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'Alvin and the Chipmunks: The Squeakquel'

In this film publicity image released by 20th

In this film publicity image released by 20th Century Fox, chipmunks Theodore, left, Alvin, center, and Simon arrive for their first day in school in a scene from, " Alvin and the Chipmunks: The Sqeakuel". (AP Photo/20th Century Fox) Photo Credit: AP Photo/

Bah, humbug! Another holiday season, another 90 minutes sitting next to your 5-year-old while some kiddie-film throws you a few bones: a classic-rock tune here, a familiar movie line there.

For parents heading to "Alvin and the Chipmunks: The Squeakquel," a suggestion: Load an audiobook onto the iPod and bring one of those airline sleep-masks. Otherwise you'll be searching desperately for any glimmer of humor or creativity during this slapdash follow-up to 2007's "Alvin and the Chipmunks."

That film recast the speedy-voiced Chipmunks, a limited but enduring pop-culture novelty dating back to the late 1950s, as a computer-animated rock trio in the vein of the Jonas Brothers. "The Squeakquel" opens with mischievous Alvin (voiced by Justin Long), bespectacled Simon (Matthew Gray Gubler) and sensitive Theodore (Jesse McCartney) playing a version of the Kinks' "You Really Got Me" while their human manager, Dave Seville (Jason Lee), looks on.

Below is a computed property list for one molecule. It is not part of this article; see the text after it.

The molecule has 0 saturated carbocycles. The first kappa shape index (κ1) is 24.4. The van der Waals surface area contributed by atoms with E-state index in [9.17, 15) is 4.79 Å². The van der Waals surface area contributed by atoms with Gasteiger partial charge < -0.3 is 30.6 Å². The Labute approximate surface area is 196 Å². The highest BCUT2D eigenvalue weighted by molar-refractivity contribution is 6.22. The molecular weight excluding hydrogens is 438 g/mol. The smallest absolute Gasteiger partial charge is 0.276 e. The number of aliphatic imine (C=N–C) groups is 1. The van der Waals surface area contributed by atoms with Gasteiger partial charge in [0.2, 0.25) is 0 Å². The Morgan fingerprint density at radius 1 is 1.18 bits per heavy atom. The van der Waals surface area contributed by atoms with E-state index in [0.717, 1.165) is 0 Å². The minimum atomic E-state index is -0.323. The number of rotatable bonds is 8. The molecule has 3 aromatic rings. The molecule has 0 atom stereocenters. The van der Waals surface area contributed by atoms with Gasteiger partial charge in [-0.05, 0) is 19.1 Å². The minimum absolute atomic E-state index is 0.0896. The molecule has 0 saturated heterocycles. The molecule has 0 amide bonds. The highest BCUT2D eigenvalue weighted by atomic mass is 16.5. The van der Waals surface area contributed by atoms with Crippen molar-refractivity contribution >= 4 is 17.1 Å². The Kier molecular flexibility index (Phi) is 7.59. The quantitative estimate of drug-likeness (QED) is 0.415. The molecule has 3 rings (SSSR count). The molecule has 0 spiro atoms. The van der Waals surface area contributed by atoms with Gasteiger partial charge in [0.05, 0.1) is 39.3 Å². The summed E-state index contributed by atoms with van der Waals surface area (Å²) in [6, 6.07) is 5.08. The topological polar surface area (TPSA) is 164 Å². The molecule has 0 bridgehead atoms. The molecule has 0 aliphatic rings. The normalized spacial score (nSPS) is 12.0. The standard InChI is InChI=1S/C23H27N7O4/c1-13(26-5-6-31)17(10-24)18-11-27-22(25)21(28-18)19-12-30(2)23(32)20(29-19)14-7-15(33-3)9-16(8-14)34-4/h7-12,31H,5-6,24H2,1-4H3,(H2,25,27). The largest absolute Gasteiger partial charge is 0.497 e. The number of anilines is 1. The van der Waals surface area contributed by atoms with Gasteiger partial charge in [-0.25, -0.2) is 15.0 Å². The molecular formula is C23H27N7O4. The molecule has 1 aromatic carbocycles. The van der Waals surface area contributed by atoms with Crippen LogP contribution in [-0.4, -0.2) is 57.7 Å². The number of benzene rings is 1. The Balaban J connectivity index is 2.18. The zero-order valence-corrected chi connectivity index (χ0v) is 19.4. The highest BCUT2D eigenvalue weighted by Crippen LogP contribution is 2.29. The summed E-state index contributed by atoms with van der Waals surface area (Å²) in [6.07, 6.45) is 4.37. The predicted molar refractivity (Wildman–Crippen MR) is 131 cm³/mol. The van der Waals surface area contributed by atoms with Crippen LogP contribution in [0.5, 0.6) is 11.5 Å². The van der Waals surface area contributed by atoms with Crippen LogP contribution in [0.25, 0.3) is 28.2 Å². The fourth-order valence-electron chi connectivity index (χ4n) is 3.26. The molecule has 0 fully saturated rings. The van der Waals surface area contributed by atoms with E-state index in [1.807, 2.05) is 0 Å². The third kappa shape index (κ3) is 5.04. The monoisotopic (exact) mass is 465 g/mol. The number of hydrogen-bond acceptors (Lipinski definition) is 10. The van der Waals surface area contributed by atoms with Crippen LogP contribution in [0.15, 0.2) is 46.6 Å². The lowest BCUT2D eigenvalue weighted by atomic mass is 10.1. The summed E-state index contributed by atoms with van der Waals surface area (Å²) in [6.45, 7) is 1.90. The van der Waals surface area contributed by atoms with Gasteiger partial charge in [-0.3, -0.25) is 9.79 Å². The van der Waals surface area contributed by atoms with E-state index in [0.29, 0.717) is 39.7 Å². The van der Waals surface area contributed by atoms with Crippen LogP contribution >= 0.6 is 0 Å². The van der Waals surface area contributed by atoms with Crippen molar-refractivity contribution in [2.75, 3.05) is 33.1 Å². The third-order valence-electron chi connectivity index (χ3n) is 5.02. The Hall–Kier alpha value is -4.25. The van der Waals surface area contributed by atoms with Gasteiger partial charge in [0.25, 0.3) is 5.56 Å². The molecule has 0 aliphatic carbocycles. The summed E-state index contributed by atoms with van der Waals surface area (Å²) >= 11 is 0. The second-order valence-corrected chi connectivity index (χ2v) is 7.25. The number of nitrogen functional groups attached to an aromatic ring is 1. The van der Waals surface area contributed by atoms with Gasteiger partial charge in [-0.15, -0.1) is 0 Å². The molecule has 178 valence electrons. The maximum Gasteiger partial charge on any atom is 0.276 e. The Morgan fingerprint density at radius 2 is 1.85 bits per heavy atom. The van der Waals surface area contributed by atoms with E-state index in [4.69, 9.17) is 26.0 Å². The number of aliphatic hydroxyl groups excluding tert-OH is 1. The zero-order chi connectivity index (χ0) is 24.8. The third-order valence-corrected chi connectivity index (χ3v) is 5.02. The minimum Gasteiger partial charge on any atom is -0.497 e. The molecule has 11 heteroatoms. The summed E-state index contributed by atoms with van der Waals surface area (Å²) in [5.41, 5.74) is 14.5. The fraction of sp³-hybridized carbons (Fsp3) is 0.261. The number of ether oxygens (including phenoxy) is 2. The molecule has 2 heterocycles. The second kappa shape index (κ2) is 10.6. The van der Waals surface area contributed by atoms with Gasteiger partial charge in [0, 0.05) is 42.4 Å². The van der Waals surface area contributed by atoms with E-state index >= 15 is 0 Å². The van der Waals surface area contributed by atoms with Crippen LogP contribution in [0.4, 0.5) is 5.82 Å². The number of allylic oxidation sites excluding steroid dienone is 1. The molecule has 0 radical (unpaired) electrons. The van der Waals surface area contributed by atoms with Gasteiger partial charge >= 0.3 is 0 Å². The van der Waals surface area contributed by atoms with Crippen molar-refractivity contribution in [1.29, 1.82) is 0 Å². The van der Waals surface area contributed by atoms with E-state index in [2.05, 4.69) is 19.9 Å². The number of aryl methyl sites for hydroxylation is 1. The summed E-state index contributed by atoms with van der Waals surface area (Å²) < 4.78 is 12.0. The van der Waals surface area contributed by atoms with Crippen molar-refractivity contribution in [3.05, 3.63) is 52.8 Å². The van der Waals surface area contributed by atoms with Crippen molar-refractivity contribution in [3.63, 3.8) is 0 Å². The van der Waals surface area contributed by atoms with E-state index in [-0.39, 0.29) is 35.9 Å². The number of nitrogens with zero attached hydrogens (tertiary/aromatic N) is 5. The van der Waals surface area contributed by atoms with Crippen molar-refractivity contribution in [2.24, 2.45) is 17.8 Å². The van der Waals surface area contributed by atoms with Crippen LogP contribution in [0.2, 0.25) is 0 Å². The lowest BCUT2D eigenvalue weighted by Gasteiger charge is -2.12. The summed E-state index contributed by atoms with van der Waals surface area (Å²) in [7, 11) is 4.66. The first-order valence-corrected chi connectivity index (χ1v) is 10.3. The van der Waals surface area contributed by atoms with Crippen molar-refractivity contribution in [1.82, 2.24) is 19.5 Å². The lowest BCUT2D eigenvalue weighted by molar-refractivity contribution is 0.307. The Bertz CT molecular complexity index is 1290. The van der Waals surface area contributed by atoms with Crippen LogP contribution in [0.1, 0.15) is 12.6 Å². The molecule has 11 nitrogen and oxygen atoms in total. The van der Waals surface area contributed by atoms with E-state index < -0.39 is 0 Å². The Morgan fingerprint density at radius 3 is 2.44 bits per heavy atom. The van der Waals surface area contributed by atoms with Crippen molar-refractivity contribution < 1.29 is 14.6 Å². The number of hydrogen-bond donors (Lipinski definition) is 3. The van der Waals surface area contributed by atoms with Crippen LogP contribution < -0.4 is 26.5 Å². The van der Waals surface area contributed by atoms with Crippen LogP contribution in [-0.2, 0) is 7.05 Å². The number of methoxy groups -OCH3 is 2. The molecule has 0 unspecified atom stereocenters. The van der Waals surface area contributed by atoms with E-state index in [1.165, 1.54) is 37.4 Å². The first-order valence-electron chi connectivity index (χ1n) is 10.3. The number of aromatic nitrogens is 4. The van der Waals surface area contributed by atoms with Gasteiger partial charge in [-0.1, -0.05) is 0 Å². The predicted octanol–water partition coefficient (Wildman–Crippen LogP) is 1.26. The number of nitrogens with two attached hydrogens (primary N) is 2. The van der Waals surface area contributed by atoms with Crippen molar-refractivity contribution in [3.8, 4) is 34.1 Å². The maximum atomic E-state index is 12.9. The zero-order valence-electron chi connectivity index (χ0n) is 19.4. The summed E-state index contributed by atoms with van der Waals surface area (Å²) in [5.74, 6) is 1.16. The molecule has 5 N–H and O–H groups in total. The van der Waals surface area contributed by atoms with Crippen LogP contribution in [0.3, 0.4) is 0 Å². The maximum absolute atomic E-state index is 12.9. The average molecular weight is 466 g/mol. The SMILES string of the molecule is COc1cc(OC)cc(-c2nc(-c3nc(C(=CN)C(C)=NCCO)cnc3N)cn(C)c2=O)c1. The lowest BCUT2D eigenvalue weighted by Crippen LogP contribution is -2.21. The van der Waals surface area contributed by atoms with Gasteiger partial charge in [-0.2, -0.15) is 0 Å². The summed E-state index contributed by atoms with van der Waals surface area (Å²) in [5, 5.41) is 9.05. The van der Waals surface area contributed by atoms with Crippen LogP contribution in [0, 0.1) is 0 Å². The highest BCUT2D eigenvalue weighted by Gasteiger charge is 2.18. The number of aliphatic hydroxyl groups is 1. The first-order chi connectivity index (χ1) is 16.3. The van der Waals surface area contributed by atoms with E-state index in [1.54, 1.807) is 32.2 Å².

Lee is mercifully written out of most of the movie by a mishap. Unfortunately for us, he is replaced by Zachary Levi (NBC's "Chuck"), who plays an overgrown adolescent with the mugging skills of a third-rate Jerry Lewis. Plots and semiplots collide: Some local bullies, a battle of the bands, the all-girl Chipettes (Amy Poehler, Anna Faris and Christina Applegate, their high-pitched voices rendered unrecognizable). Lurking in the shadows is the predatory rock manager Ian Hawke (David Cross, whose few amusing moments are so welcome you'll want to give him an Oscar).

The rest is all flatulence jokes, last minute's slang ("hug it out!") and Top 40 tunes like Beyoncé's "Single Ladies (Put a Ring on It)." Your best hope for entertainment is to listen for lines from unusual movies: "Taxi Driver" and "Silence of the Lambs" are both in there.

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